Friday, March 18, 2011

"A Pattern Language" Response

An excerpt from: A Pattern Language
By: Christopher Alexander, Sara Ishikawa, Murray Silverstein

The passage that we read from A Pattern Language, addressed the methods of “working out the fundamental gradients of space”. The reading was extremely informative, and in many ways, will influence on the way I go about designing the writer’s space at St. Mary’s house, as well as projects in the future. I picked out a few of the main topics from the article that I believe will be extremely beneficial in each students design process.

Intimacy Language
When deciding where rooms are going to be placed, the individual rooms each have their own level of intimacy and this need to be taken into consideration when designing any space. A bedroom would be considered the most intimate, where the common room or kitchen would be a public space. Many times the most intimate space is in the back of a house or building and the most public is at the entrance.

“Lay out the spaces of a building so that they create a sequence which begins with the entrance and the most public parts of the building, then leads into the slightly more private areas, and finally to the most private domains.”

This is most relevant to the project I am working on in class now; it seems almost as if it is common sense but I believe the order of a house is usually overlooked by most. It is the first time we will have to design the layout of a space so it is nice to understand the basics of a well-working layout.

Indoor Sunlight
Sunlight in a room can bring it to life and make it feel welcoming. St. Mary’s House has very high ceilings including large windows that allow a great deal of sunlight to pour through and fill the room with sunlight. To achieve optimal sunlight inside, it is best to place the most public/commonly used rooms along the south edge. It is key to understand the relationship of the house and the sun in, in the morning, afternoon, and late afternoon.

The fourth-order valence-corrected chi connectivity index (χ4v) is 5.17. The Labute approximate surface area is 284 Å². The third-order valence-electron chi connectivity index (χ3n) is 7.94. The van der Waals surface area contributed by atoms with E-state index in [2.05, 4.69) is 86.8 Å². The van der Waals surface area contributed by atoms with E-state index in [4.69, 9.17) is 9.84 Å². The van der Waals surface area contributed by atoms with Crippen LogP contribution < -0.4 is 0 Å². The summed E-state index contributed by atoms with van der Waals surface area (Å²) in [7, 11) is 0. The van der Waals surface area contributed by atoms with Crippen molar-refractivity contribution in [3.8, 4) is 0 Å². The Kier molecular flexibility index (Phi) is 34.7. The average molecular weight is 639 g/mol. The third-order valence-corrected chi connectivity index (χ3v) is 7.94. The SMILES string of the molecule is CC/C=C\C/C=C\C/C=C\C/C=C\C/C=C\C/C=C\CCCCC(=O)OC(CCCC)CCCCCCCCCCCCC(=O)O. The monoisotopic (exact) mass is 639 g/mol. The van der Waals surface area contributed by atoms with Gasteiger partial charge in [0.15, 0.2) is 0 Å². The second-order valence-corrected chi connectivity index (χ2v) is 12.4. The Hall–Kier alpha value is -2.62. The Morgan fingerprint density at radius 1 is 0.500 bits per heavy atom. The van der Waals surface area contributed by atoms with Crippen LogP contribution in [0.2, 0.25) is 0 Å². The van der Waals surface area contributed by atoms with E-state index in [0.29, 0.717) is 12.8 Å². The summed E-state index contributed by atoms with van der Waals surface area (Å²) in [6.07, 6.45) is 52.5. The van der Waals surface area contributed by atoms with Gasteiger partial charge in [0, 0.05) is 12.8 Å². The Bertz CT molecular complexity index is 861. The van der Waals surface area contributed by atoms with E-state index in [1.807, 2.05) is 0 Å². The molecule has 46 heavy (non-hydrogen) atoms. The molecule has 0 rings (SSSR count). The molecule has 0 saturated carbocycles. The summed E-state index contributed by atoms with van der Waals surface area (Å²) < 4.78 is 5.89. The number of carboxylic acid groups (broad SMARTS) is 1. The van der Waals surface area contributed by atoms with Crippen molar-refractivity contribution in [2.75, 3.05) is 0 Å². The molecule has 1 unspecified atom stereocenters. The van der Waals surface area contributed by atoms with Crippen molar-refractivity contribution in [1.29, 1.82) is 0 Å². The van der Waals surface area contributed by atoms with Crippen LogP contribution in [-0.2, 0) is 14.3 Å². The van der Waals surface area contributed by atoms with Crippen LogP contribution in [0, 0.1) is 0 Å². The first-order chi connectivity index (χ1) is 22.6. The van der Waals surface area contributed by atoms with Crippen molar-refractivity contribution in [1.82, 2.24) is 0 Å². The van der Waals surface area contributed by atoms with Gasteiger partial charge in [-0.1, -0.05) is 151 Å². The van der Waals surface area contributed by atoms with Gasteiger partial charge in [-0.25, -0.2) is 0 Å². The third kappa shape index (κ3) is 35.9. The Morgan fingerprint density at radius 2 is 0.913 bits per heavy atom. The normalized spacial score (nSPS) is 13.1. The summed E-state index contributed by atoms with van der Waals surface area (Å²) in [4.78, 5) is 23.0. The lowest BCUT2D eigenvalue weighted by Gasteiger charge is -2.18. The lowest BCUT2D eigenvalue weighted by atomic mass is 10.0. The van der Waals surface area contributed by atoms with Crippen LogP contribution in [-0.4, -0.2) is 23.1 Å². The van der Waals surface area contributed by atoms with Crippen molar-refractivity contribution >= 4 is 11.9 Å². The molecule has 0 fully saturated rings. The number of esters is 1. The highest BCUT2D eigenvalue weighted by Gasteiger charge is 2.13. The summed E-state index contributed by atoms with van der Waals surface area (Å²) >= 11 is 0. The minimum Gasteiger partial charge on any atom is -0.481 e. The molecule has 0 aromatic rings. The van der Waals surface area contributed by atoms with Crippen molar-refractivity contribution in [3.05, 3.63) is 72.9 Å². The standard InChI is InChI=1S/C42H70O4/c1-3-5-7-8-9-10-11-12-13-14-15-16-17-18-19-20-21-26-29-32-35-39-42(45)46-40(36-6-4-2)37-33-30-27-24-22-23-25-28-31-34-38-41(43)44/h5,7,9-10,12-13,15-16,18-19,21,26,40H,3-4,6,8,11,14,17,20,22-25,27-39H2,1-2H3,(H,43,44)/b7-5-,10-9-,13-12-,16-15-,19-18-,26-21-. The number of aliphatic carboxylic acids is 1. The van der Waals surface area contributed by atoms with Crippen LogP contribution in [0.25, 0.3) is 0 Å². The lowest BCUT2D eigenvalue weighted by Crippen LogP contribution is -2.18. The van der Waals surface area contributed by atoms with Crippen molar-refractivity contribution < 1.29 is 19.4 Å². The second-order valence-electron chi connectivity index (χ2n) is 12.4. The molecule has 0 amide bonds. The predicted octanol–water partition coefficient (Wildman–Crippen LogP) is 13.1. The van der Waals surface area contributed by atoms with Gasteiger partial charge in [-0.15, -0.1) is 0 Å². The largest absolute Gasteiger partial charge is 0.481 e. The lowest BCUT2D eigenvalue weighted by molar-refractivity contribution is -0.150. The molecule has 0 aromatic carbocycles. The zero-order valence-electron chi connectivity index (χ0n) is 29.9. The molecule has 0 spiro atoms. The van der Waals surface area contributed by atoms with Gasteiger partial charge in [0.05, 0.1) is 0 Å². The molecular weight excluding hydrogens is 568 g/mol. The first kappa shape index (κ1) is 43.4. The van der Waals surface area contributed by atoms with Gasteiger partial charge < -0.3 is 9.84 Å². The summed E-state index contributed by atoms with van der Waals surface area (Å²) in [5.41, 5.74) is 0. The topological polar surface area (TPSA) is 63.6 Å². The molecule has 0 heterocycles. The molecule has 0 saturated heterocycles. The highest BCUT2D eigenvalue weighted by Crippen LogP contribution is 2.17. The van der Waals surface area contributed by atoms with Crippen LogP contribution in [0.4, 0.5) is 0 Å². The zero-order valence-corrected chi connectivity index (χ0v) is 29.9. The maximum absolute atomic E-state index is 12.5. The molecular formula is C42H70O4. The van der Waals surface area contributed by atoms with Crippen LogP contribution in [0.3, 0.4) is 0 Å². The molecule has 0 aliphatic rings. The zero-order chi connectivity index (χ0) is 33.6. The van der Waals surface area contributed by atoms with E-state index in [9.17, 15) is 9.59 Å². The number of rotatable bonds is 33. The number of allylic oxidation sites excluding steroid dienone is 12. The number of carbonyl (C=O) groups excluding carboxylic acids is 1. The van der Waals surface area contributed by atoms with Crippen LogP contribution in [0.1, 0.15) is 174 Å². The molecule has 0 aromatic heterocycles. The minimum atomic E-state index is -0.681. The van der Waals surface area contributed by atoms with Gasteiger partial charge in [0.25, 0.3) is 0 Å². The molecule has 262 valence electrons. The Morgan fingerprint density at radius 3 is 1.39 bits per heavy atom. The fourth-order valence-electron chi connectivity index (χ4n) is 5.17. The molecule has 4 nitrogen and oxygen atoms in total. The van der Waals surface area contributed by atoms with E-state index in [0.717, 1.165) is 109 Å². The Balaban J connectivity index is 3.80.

Entrance Room
“Arriving in a building, or leaving it, you need a room to pass through, both inside the building and outside it. This is the entrance room.”

I agree in saying the entry of a building is very important; it is usually the first and last impression someone will have of a building. St. Mary’s House has a front porch but lacks a proper entrance room in the inside. I believe this is another key element is make the house flow work. The main reasons given for having an entrance way is:
-the relationship of windows to the entrance
-the need for shelter outside the door*
        I believe the outdoor shelter is important sense there is a front porch and also there will be some traffic in and out of the writing space due to visiting students and colleges. It is never pleasant to have to wait for someone to come open the door when it is raining outside.
-the subtleties of saying goodbye
-shelf near the entrance

The Flow Through Rooms
This topic relates to the intimacy gradients when dealing with the transitions from public space to private space. I feel like this is one of my toughest duties ahead. The visiting writer need to feel at house and have a space the enables they to write. “The movement between rooms is as important as the rooms themselves; and its arrangement has much more effect on social interaction in the rooms, as the interior of the rooms.” It is suggested that one of the best ways to keep a good social environment is to have no passages at all, instead, having interconnected rooms that have doors between them.

When thinking back to previous houses I have lived in, or visited often, I realize that they all had this general pattern of interconnecting rooms.